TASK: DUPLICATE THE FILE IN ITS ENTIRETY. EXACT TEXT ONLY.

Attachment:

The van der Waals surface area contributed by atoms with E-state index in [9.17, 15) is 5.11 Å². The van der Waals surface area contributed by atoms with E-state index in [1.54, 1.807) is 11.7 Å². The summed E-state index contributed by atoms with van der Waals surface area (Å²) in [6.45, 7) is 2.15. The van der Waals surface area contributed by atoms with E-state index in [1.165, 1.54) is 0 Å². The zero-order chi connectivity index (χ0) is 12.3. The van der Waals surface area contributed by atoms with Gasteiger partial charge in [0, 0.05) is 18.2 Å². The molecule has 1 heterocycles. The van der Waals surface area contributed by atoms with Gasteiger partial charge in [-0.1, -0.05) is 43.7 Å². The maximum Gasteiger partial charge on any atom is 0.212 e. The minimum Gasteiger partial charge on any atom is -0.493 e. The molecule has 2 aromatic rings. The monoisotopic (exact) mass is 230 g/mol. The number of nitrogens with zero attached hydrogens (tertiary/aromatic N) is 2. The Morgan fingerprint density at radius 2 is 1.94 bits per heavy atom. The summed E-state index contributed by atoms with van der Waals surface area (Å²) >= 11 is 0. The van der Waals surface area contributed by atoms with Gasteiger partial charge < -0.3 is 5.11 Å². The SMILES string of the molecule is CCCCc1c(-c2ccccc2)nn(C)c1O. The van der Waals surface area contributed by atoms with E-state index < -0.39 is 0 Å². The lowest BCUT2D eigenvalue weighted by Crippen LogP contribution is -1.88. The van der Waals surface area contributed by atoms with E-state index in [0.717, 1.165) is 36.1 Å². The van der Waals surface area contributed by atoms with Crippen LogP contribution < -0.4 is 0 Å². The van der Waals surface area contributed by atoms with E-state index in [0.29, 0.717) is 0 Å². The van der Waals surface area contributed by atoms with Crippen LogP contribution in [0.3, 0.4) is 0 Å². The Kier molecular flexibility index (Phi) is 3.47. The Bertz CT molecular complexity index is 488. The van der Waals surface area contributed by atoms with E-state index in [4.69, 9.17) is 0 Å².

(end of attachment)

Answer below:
The van der Waals surface area contributed by atoms with E-state index in [9.17, 15) is 5.11 Å². The van der Waals surface area contributed by atoms with E-state index in [1.54, 1.807) is 11.7 Å². The summed E-state index contributed by atoms with van der Waals surface area (Å²) in [6.45, 7) is 2.15. The van der Waals surface area contributed by atoms with E-state index in [1.165, 1.54) is 0 Å². The zero-order chi connectivity index (χ0) is 12.3. The van der Waals surface area contributed by atoms with Gasteiger partial charge in [0, 0.05) is 18.2 Å². The molecule has 1 heterocycles. The van der Waals surface area contributed by atoms with Gasteiger partial charge in [-0.1, -0.05) is 43.7 Å². The maximum Gasteiger partial charge on any atom is 0.212 e. The minimum Gasteiger partial charge on any atom is -0.493 e. The molecule has 2 aromatic rings. The monoisotopic (exact) mass is 230 g/mol. The number of nitrogens with zero attached hydrogens (tertiary/aromatic N) is 2. The Morgan fingerprint density at radius 2 is 1.94 bits per heavy atom. The summed E-state index contributed by atoms with van der Waals surface area (Å²) >= 11 is 0. The van der Waals surface area contributed by atoms with Gasteiger partial charge < -0.3 is 5.11 Å². The SMILES string of the molecule is CCCCc1c(-c2ccccc2)nn(C)c1O. The van der Waals surface area contributed by atoms with E-state index < -0.39 is 0 Å². The lowest BCUT2D eigenvalue weighted by Crippen LogP contribution is -1.88. The van der Waals surface area contributed by atoms with E-state index in [0.717, 1.165) is 36.1 Å². The van der Waals surface area contributed by atoms with Crippen LogP contribution < -0.4 is 0 Å². The van der Waals surface area contributed by atoms with E-state index in [0.29, 0.717) is 0 Å². The van der Waals surface area contributed by atoms with Crippen LogP contribution in [0.3, 0.4) is 0 Å². The Kier molecular flexibility index (Phi) is 3.47. The Bertz CT molecular complexity index is 488. The van der Waals surface area contributed by atoms with E-state index in [4.69, 9.17) is 0 Å².